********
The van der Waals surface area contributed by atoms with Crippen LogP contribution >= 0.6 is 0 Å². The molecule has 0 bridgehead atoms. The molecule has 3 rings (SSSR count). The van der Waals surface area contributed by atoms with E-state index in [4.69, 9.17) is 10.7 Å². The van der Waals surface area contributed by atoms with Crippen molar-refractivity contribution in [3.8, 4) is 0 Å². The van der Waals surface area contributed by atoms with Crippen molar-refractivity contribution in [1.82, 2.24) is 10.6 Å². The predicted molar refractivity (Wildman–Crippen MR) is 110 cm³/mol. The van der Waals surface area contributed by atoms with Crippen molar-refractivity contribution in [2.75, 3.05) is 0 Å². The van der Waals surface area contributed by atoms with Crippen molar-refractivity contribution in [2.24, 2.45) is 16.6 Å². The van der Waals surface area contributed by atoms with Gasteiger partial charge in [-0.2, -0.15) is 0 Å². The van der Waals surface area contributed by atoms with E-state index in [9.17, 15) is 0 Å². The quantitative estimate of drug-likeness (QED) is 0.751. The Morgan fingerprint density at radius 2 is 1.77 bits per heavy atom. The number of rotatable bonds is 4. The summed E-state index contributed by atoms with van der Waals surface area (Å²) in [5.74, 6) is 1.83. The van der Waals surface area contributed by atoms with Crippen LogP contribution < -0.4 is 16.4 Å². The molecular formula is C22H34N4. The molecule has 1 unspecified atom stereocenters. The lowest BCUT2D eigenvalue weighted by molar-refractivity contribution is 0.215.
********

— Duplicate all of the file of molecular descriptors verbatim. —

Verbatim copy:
The van der Waals surface area contributed by atoms with Crippen LogP contribution >= 0.6 is 0 Å². The molecule has 0 bridgehead atoms. The molecule has 3 rings (SSSR count). The van der Waals surface area contributed by atoms with E-state index in [4.69, 9.17) is 10.7 Å². The van der Waals surface area contributed by atoms with Crippen molar-refractivity contribution in [3.8, 4) is 0 Å². The van der Waals surface area contributed by atoms with Crippen molar-refractivity contribution in [1.82, 2.24) is 10.6 Å². The predicted molar refractivity (Wildman–Crippen MR) is 110 cm³/mol. The van der Waals surface area contributed by atoms with Crippen molar-refractivity contribution in [2.75, 3.05) is 0 Å². The van der Waals surface area contributed by atoms with Crippen molar-refractivity contribution in [2.24, 2.45) is 16.6 Å². The van der Waals surface area contributed by atoms with Gasteiger partial charge in [-0.2, -0.15) is 0 Å². The van der Waals surface area contributed by atoms with E-state index in [9.17, 15) is 0 Å². The quantitative estimate of drug-likeness (QED) is 0.751. The Morgan fingerprint density at radius 2 is 1.77 bits per heavy atom. The number of rotatable bonds is 4. The summed E-state index contributed by atoms with van der Waals surface area (Å²) in [5.74, 6) is 1.83. The van der Waals surface area contributed by atoms with Crippen LogP contribution < -0.4 is 16.4 Å². The molecular formula is C22H34N4. The molecule has 1 unspecified atom stereocenters. The lowest BCUT2D eigenvalue weighted by molar-refractivity contribution is 0.215.